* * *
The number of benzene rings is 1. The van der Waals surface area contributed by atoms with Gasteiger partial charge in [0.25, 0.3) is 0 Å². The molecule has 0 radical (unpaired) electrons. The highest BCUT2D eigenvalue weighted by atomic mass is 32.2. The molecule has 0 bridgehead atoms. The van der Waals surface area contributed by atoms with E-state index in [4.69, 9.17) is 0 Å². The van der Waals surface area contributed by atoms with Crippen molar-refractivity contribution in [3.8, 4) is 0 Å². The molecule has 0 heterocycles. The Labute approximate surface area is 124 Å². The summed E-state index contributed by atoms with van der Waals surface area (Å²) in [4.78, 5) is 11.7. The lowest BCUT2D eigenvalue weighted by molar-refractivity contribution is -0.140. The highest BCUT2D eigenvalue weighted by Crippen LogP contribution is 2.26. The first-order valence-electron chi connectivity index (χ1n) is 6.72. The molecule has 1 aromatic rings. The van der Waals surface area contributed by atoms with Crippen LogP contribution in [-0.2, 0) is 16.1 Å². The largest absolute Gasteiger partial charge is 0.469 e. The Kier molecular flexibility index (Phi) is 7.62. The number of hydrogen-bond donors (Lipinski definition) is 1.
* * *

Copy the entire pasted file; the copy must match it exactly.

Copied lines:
The number of benzene rings is 1. The van der Waals surface area contributed by atoms with Gasteiger partial charge in [0.25, 0.3) is 0 Å². The molecule has 0 radical (unpaired) electrons. The highest BCUT2D eigenvalue weighted by atomic mass is 32.2. The molecule has 0 bridgehead atoms. The van der Waals surface area contributed by atoms with E-state index in [4.69, 9.17) is 0 Å². The van der Waals surface area contributed by atoms with Crippen molar-refractivity contribution in [3.8, 4) is 0 Å². The molecule has 0 heterocycles. The Labute approximate surface area is 124 Å². The summed E-state index contributed by atoms with van der Waals surface area (Å²) in [4.78, 5) is 11.7. The lowest BCUT2D eigenvalue weighted by molar-refractivity contribution is -0.140. The highest BCUT2D eigenvalue weighted by Crippen LogP contribution is 2.26. The first-order valence-electron chi connectivity index (χ1n) is 6.72. The molecule has 1 aromatic rings. The van der Waals surface area contributed by atoms with Crippen LogP contribution in [-0.2, 0) is 16.1 Å². The largest absolute Gasteiger partial charge is 0.469 e. The Kier molecular flexibility index (Phi) is 7.62. The number of hydrogen-bond donors (Lipinski definition) is 1.